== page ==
Lifestyle or fad? Sinead Keating explores the rising tiny house movement
Yet to become mainstream in Ireland, the tiny house movement is catapulting across the United States and Australia, convincing young people that it is an alternative to renting, older couples that downsizing is viable, and the travellers at heart to change their lifestyle and take their home on the road.
Generally, a tiny house is under 37 square metres or 400 square ft. It can be built on foundations or on a trailer. A tiny house on wheels must be road worthy, as a trailer pulled by a jeep, so height, width and weight restrictions apply. Larger tiny houses are built on lorry trailers and so are less restrictive. Internally there is typically a main space used for living and kitchen downstairs, as well as a separate bathroom. The bedroom is a loft above half the space, often accessed by ladder or a steep flight of stairs. Imagine a painted garden shed with a normal house roof and some wheels under it, and you have a tiny house. In many ways they are a caravan dressed in nicer clothes.
Conversations around tiny living exist in several texts, the earliest being Henry David Thoreau's book Walden. He explores historically tiny residences like labourers' cottages, not unlike the whitewashed cabins which housed Ireland for centuries. Although they had far fewer appliances and less personal space, these dwellings provided everything required. The concept of a tiny house on wheels was popularized in the US by Jay Shafer. He first designed and lived in a tiny house in 1999 at eighteen years old, to avoid the costs of rent or a mortgage. He went on to establish two companies that manufacture tiny houses on wheels. Like Thorreau, his philosophy is that the core needs of housing are shelter, safety and storage, which can all be provided to a satisfactory extent by a tiny house.
Contrary to the construction industry, the movement was boosted by the financial crash of 2007. Across the US, people who could no longer afford their rent or mortgage repayments, and those who had lost their homes, turned to tiny house living due to its affordability. Another positive cited by tiny house owners is the ability to build a small space tailored to specific lifestyles and tastes. This provides the freedom of home ownership, without the mortgage.
If the limited space is not a deterrent, the biggest barrier to tiny house living is their legality. Planning authorities in most countries specify the minimum size of a dwelling built on a foundation. For tiny houses on wheels it is more difficult to understand which laws actually apply. In the UK, they are classed as caravans, and if they comply with weight and size restrictions, they are fine for permanent residence. More restrictions apply in Northern Ireland and the Republic so planning applications are decided on a case-by-case basis. Changing the legality of tiny living in Ireland has the potential to allow developers to create tiny apartments like those of Tokyo or Shanghai, where space is at a premium. However one could argue that the housing crisis in Dublin is bad enough without more tiny two-room studios being built.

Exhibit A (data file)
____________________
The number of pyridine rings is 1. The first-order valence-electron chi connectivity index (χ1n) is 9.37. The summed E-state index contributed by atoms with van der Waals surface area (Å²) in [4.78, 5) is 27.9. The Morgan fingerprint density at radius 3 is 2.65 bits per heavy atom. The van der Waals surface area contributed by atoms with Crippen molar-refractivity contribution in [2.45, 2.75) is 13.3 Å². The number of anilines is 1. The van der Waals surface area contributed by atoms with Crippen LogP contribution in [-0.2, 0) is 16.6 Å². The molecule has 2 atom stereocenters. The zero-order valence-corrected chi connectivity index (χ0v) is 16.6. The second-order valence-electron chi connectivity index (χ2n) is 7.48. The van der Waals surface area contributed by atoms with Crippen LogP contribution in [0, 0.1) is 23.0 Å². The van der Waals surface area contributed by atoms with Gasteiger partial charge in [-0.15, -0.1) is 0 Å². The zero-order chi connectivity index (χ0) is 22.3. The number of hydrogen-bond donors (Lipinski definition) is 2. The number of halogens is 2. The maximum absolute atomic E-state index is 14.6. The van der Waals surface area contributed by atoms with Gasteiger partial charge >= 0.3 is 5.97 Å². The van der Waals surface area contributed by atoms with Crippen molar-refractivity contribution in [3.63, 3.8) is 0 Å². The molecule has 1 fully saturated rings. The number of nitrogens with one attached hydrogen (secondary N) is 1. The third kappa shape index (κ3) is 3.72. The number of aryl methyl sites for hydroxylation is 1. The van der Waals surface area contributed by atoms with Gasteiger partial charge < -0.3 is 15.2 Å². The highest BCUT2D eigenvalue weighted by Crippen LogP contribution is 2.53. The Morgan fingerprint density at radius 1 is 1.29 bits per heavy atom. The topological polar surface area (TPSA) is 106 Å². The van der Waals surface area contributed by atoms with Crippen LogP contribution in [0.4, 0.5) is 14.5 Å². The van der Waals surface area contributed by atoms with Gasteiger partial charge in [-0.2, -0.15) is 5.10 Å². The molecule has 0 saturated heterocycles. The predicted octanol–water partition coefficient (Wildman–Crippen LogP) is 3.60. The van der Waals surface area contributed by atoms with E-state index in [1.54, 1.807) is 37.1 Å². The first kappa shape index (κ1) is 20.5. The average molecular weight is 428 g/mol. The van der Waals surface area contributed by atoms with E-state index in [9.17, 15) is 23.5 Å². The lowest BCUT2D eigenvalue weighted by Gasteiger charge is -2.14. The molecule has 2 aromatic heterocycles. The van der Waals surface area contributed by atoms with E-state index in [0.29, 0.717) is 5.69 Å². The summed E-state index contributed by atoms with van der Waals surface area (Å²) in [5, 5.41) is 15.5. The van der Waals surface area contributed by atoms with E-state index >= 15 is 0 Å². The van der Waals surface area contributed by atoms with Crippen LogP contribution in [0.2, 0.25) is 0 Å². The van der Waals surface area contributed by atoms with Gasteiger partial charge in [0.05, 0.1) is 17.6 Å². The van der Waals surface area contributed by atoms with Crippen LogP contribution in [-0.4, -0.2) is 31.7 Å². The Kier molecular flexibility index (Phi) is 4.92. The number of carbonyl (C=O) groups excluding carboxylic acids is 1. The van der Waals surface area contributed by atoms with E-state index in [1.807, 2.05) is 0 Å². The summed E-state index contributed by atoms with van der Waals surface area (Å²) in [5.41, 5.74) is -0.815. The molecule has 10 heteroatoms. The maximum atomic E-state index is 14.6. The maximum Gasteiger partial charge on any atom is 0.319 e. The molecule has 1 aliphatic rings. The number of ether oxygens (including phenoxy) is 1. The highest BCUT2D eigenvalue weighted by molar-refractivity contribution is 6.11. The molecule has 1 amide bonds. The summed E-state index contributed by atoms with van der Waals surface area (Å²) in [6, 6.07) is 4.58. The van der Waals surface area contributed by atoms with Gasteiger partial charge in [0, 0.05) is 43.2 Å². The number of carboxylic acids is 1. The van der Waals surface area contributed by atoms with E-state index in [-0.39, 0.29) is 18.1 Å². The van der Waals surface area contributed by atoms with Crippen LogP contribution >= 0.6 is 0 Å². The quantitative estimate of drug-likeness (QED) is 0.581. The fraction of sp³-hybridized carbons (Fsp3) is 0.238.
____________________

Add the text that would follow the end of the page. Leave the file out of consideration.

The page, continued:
Lower cost of living is a big draw to the movement. A smaller living space leads to lower heating and electricity costs. Early in the movement people built their tiny house out of recycled and secondhand materials, further reducing costs. However, with the rise of companies providing fully fitted out tiny houses, the cost for a tiny home on wheels ready to live in comes to an average of $90,000 (€77,000). While this is certainly an easier and quicker way to go tiny, it loses the environmental and cost-effective factors at the heart of the movement.
Central to the movement is environmental impact. Tiny houses have much lower consumption rates and therefore gather resources through rainwater collection and solar panels. Having no connections to public services makes it easier to pack up a tiny house and travel. Even a sewage connection is typically avoided, with a composting toilet being by far the most common option. It involves a sealed unit for breaking down waste in an odour and water free process. European law does not allow composting toilets due to human waste management restrictions. For those averse to composting toilets, a costly yet effective alternative is the incinerating toilet. This is one of many technological innovations specific to tiny living to maximise the limited space and resources.
A large downside to tiny house living for many is the difficulty of raising children. Many young couples move into a regular home with the arrival of their first child due to added space and privacy requirements. The lack of space also makes accommodating visiting friends or family difficult.
The question needs to be asked; why is the movement not as popular in Ireland? It would seem that Irish people have an expectation of home being a house with a garden. Apartment living has been slow on the uptake here, outside of social housing. In turn, stigma in relation to social housing or the travelling-community lifestyle has hindered the movement. In Australia and the US, many people build large decks around their parked tiny houses that offer an extension to living space. The colder and wetter Irish climate renders these decks useless for most of the year, negating the surplus space benefit. After spending so much of this year confined to our homes in lockdown, it is difficult to imagine it being the motivating factor for many Irish to downsize.